Mark Myrie also known as Buju Banton has officially been sentenced to 10 years behind bars. Banton was handed his time by Federal Judge Jim Moody in the Sam M. Gibbons Federal Courthouse today in Tampa, FL.
Among the dozens of letters of support in the court file were those from several of Banton’s 15 children wrote, a Jamaican government official, an NBA player, other reggae artists and actor Danny Glover, who called Banton a “role model, philanthropist and spiritual leader in the community.”
“Your honor, Mark Myrie is not a drug dealer,” Glover wrote. “Society would not benefit from his incarceration.”
Banton’s oldest son, also named Mark Myrie, wrote that his father “puts hard work, sweat and tears into his music and that is what (he) ‘puts on the table,’ it has never been drugs…The situation is just an example of our mere imperfections as people, being at the wrong place at the wrong time.”
Banton remains wildly popular in Jamaica, and his trial — his second over the drug accusations — was packed with supporters that included other well-known reggae artists. The first trial ended in a mistrial last year after the jury deadlocked.
Banton, whose real name is Mark Anthony Myrie, was found guilty in February of conspiring to negotiate a drug deal in a police controlled warehouse in Florida. The reggae artist originally faced a minimum sentence of 15 years. In February, Banton was found guilty of conspiring to negotiate a drug deal with undercover officers. He was found guilty on 3 of 4 charges including:
- conspiracy to possess with intent to distribute five or more kilograms of cocaine
- using wires to facilitate a drug offense
- possession of a firearm in the furtherance of a drug trafficking offense
The possession of a firearm charge has since been dropped. Banton will carry out his time at the FCI prison facility in Miami, Florida.
In a statement he wrote post-sentencing, Banton — thanked family, fans and supporters from around the world who flooded the court file with letters of support.
“The days that lie ahead are filled with despair, but I have courage and grace and I’m hopeful, and that is sufficient to carry me through,” he said in the statement, which was read by Markus. “The man is not dead. Don’t call him a ghost.”
On the island of Jamaica, radio stations played his songs, including “Not an Easy Road” and “Untold Stories.”
Jamaican disc jockey Bunny Goodison said the husky-voiced singer, was “the best at what he did during the last 20 years.”
“The loss of Buju for 10 years will be a tremendous blow to the industry,” Goodison said in Jamaica’s capital, Kingston. “The quality of his music and the message of his songs, which often dealt with the essence of being black, was unparalleled during his time.”
Markus said he plans to appeal. He also said with time already served and good behavior, he could be out in six years.
“This fight is not over,” Markus said. “We will keep fighting for him. Mark Myrie is my brother, and I’m going to keep fighting until they tell me to stop.”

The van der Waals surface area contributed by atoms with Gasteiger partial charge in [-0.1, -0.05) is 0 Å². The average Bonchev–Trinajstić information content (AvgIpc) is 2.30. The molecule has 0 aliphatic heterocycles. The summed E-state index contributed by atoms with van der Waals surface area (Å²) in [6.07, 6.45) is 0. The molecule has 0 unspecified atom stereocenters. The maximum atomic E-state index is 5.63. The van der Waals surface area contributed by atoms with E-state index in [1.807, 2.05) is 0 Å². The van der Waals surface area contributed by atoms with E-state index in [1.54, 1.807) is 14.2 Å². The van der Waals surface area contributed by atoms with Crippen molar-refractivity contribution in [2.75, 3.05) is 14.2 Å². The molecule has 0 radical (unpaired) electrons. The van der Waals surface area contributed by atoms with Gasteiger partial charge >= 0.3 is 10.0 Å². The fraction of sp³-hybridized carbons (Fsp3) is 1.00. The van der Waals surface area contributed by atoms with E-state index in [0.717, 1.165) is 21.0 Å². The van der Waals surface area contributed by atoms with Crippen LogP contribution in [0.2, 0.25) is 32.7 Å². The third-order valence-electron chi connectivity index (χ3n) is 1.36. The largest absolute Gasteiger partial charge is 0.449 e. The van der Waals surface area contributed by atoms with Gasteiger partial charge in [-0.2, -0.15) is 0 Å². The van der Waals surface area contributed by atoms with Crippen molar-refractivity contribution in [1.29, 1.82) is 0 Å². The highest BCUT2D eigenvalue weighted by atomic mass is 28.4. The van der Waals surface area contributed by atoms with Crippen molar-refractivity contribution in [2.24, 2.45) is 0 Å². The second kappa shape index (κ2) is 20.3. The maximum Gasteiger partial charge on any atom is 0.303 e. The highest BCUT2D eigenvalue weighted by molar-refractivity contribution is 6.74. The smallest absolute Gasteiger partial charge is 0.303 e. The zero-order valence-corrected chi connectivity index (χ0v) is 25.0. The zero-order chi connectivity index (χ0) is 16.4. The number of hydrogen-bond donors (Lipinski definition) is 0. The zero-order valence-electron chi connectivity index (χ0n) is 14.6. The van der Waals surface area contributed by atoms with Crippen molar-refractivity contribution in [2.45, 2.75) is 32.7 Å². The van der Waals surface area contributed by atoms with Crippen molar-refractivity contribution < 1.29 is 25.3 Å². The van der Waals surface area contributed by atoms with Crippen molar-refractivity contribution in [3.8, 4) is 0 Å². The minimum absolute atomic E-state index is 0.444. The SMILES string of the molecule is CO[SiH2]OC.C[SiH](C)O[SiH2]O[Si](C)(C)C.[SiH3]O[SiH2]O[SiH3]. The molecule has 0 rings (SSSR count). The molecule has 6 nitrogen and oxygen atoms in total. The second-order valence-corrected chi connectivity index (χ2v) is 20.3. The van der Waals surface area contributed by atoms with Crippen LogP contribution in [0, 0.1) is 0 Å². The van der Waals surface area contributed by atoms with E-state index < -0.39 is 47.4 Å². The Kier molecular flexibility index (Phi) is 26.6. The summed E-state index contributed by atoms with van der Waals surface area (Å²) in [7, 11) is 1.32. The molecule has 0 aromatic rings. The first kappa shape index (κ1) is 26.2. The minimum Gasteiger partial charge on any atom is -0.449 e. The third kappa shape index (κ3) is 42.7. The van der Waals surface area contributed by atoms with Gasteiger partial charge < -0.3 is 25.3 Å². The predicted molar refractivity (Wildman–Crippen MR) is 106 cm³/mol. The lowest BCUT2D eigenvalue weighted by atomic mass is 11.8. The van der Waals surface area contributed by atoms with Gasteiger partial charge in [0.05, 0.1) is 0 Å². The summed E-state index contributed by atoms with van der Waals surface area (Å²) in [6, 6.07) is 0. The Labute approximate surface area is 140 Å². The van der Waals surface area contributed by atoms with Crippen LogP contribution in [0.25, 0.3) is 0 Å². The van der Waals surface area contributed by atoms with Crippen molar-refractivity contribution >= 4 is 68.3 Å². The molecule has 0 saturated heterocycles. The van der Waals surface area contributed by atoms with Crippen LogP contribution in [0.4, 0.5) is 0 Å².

Shortly before his conviction in February, Buju Banton won a Grammy for best reggae album for his work entitled “Before the Dawn.”
Sources: Associated Press
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Seven-time Grammy award-winning singer and songwriter, Stephen Marley, is set to release his third solo project, Revelation Pt 1: The Root of Life from Ghetto Youths/Tuff Gong/Universal Republic on May 24.
According to the artist the album was conceived as a celebration and preservation for roots rock reggae and ensures that the music’s regal template is maintained throughout the 21st century.
Anchored in reggae’s drum and bass backbeat, The Root of Life is described as an organic and richly textured sound through its 14 tracks, which Marley says makes it a true body of work that delivers powerful messages and encouragement for the struggling masses.
In describing the some of the tracks, the producers note that Old Slaves depicts the harrowing residual effect of slavery; She Knows Now evokes the sorrow of rejection; False Friends conveys the disappointment of knowing these people; a lovers-rock tradition there is the duet No Cigarette Smoking with Melanie Fiona; to the final track Now I Know, a contemplative song about moving on.
The first single Jah Army, features Damian ‘Jr Gong’ Marley and Buju Banton over a one-drop rhythm with lyrics to rally the troops. “Whether it’s in the music or our life, get it together man, the Gideon is on,” declares Marley.
Conceived as a two part project, The Root of Life will be followed by the release of Revelation Pt 2: The Fruit of Life, due in fall of 2011, which will feature an array of styles that have emanated from reggae’s core.
“Reggae music has influenced hip hop and so many other kinds of music,” Marley reasons. “The Fruit of Life will be more open, eclectic kind of record. There will be songs for the club, dancehall reggae will be there, love songs in there, but it will remain conscious good music that you can always take something positive from.”
Having recently completed a cross-country tour to launch this album, Marley will also see exclusive distribution for the vinyl version of The Root of Life from VP Records.
Source: Jamaica Observer